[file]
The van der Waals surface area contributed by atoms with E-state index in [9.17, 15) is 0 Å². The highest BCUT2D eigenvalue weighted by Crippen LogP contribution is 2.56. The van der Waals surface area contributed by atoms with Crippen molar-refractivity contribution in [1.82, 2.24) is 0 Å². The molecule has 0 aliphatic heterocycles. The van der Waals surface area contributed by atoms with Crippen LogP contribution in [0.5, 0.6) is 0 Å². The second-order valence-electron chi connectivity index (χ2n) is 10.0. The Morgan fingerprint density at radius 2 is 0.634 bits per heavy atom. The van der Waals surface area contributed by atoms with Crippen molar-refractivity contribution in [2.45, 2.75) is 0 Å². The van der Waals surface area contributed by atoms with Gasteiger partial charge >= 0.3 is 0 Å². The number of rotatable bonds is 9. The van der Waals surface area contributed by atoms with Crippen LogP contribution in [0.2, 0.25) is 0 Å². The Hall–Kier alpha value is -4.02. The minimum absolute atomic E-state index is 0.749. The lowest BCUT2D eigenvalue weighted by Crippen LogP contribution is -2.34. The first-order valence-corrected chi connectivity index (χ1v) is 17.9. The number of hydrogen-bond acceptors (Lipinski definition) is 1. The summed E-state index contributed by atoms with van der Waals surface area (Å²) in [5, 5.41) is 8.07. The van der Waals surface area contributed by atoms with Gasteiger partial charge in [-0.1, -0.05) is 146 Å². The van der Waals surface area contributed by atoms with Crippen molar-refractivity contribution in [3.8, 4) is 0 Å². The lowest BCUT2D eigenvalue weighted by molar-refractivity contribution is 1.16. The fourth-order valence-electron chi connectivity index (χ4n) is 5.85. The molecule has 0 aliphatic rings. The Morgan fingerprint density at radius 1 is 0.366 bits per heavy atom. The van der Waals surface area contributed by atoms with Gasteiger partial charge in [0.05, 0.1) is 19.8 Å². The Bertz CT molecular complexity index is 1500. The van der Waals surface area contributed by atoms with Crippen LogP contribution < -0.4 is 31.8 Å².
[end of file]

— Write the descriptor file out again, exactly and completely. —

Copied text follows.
The van der Waals surface area contributed by atoms with E-state index in [9.17, 15) is 0 Å². The highest BCUT2D eigenvalue weighted by Crippen LogP contribution is 2.56. The van der Waals surface area contributed by atoms with Crippen molar-refractivity contribution in [1.82, 2.24) is 0 Å². The molecule has 0 aliphatic heterocycles. The van der Waals surface area contributed by atoms with Crippen LogP contribution in [0.5, 0.6) is 0 Å². The second-order valence-electron chi connectivity index (χ2n) is 10.0. The Morgan fingerprint density at radius 2 is 0.634 bits per heavy atom. The van der Waals surface area contributed by atoms with Crippen molar-refractivity contribution in [2.45, 2.75) is 0 Å². The van der Waals surface area contributed by atoms with Gasteiger partial charge >= 0.3 is 0 Å². The number of rotatable bonds is 9. The van der Waals surface area contributed by atoms with Crippen LogP contribution in [0.2, 0.25) is 0 Å². The Hall–Kier alpha value is -4.02. The minimum absolute atomic E-state index is 0.749. The lowest BCUT2D eigenvalue weighted by Crippen LogP contribution is -2.34. The first-order valence-corrected chi connectivity index (χ1v) is 17.9. The number of hydrogen-bond acceptors (Lipinski definition) is 1. The summed E-state index contributed by atoms with van der Waals surface area (Å²) in [5, 5.41) is 8.07. The van der Waals surface area contributed by atoms with Gasteiger partial charge in [-0.1, -0.05) is 146 Å². The van der Waals surface area contributed by atoms with Crippen molar-refractivity contribution in [3.8, 4) is 0 Å². The lowest BCUT2D eigenvalue weighted by molar-refractivity contribution is 1.16. The fourth-order valence-electron chi connectivity index (χ4n) is 5.85. The molecule has 0 aliphatic rings. The Morgan fingerprint density at radius 1 is 0.366 bits per heavy atom. The van der Waals surface area contributed by atoms with Gasteiger partial charge in [0.05, 0.1) is 19.8 Å². The Bertz CT molecular complexity index is 1500. The van der Waals surface area contributed by atoms with Crippen LogP contribution < -0.4 is 31.8 Å².